And then there are additional problems that come secondarily as a result of the Parkinson’s disease; ones such as cognitive impairment (can’t multi-task as well or concentrate as well), depression, anxiety, loss of the sense of smell, sleep disorders, low blood pressure, constipation, and difficulty swallowing or speaking.
Stem cell therapy has been used for so many different incurable conditions and patient reports are in the thousands at many clinics. Surely they must be treating patients for Parkinson’s disease… What’s the status of stem cell treatments and Parkinson’s disease?
Parkinson’s May Have a Genetic Basis – Which May Be Why Stem Cells Work for It
First, you might want to take a look at this video from the Michael J. Fox Foundation for Parkinson’s Disease that explains how genetics plays a role in Parkinson’s disease.
The connection between genetic mutations and stem cells is the hope that stem cell therapy can produce the dopaminergic neurons in the brain that are no longer able to produce dopamine. At the Buck Institute for Aging, one researcher shares these hopes on camera from embryonic stem cells.
Real Life Patients and Their Results
You should know that Parkinson’s disease patients are getting treatment now despite the scientific community’s slow progress. With this in mind, let’s take a look at some real live Parkinson’s disease patients and their stem cell therapy for the disease.
What you’ll find when you view different testimonials on stem cell therapies for Parkinson’s disease is that different clinics are using pretty different types of approaches. Some approaches are showing results in hours or days after the treatment while others take 90 days or more. Some clinics are giving stem cell injections once and waiting for results to unfold while others give one stem cell treatment and then when results are not showing, another treatment is scheduled. This is how they get better success results.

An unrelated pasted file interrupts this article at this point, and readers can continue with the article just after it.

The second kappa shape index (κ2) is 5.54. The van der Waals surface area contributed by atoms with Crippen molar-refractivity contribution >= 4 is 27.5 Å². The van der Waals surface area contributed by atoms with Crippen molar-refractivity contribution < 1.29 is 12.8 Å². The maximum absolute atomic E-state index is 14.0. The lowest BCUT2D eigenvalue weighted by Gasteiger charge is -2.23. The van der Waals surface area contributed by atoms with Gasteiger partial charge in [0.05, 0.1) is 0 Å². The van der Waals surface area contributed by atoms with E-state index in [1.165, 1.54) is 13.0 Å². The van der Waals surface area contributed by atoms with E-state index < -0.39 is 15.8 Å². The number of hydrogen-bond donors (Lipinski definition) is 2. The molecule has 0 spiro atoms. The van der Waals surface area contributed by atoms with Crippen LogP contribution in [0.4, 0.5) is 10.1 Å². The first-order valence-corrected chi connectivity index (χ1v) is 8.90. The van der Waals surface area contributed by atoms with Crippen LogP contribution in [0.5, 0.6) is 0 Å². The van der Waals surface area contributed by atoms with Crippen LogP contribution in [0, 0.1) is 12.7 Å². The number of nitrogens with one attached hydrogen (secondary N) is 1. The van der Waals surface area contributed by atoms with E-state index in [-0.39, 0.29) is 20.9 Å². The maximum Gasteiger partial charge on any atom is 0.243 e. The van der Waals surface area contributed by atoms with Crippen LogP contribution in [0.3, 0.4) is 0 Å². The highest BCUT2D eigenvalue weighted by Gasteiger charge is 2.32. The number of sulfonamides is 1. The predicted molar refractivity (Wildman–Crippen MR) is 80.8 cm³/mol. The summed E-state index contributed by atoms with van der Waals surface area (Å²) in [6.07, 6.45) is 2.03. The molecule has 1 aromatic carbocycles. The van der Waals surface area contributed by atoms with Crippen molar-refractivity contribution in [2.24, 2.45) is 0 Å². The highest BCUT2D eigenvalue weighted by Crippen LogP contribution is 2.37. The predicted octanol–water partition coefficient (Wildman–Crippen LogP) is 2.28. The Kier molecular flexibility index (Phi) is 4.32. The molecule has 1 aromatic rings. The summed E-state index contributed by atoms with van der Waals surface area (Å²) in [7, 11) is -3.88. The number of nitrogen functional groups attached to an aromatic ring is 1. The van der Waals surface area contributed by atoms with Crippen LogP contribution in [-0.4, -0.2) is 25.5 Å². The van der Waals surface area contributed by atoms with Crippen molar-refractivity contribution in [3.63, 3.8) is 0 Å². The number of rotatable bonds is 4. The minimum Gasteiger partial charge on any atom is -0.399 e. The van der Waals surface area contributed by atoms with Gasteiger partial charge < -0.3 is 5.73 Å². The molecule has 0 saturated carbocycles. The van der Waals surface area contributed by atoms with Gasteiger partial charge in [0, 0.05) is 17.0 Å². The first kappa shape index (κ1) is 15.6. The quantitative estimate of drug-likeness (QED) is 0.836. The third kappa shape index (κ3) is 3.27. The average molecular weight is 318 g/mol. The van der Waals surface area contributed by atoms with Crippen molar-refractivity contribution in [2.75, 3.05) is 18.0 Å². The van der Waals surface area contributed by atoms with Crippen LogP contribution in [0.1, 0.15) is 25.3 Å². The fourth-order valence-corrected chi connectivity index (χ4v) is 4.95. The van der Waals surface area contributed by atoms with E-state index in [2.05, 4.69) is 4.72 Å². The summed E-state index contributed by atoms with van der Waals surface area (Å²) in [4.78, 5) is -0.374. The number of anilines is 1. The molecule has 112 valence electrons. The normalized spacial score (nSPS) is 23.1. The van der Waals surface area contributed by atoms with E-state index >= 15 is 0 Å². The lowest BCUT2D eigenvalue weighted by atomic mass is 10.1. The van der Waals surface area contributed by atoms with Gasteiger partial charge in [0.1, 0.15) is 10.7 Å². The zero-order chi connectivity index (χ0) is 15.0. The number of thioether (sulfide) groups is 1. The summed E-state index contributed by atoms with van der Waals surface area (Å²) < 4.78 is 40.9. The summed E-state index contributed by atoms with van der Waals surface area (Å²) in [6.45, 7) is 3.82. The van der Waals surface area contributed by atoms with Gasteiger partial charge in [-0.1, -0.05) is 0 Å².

Three Basic Approaches to Stem Cell Treatments for Parkinson’s Disease
One of the approaches is giving amniotic stem cells and then adding a comprehensive health program on top of it that addresses the underlying causes of disease.
Here’s Dr. Michael Johnson, founder of one of the nation’s stem cell foundations on a video explaining that stem cell therapy supports the body in Parkinson’s disease.
Join our Stem Cell Discussion & Information Facebook Group today!
He explains that stem cell therapy doesn’t cure Parkinson’s disease, something that most clinic directors will agree with. He uses two treatments in the therapy given 30 days apart from each other, and sometimes a third treatment is needed.
The stem cells produce cells that have the capability of regenerating areas of the body affected by the disease. He states that amniotic stem cells are new stem cells that patients won’t react to with a rejection response. Because stem cells grow into cells that are needed, the much needed cells then grow and multiply. The clinic is called the Optimum Health Stem Cell and Wellness Clinic and it’s in Appleton, Wisconsin.
Second Type of Treatment: Using One’s Own Cells
Another type of treatment uses autologous adipose stem cell treatments. These are from the body’s own fat cells, which coexist with the fat cells.
If you are interested in stem cell treatment research studies that are ongoing and want to find out more to possibly participate in them, you can check them out here.
This study utilizes autologous adult adipose stem cell treatments that come from the patient’s own body. The staff for the study is located in Del Mar, California, which is near San Diego. However, treatment is only three days and there is no downtime with the procedure.
Third Treatment for Parkinson’s Disease: Using IPSC
The last type of treatment that is actually being done for Parkinson’s disease patients is one called induced pluripotent stem cell therapy. This is where one’s own skin stem cells are taken – the fibroblasts – which have the ability to turn into the cells that create dopamine in the body.
The cells are then subject to different environmental conditions determined by the laboratory, which could include the use of steroids, chemicals, or adenovirus to force the cells to produce dopaminergic neurons. Once produced in high enough numbers, the new neural stem cell-created cells are then injected into the Parkinson’s patient. One or two treatments are given.
This treatment is definitely laboratory-based and is the one that potentially has side effects some years later after the treatment. However, it also does have good benefits for Parkinson’s disease patients. Scientists are still working on all the details of this stem cell therapy for Parkinson’s disease.
Hope for Parkinson’s Disease NOW, Not Later
As you can see, you do have options for Parkinson’s disease if you want stem cell treatments. Informing yourself on this topic is one of the best things you can do. Read our other articles on the topic of stem cells on our website and stay tuned for our research update on Parkinson’s studies that have been reported in the medical literature in the near future. Recently we located 45 pages of new research that we want to share with you on this topic that are very worthy of reporting.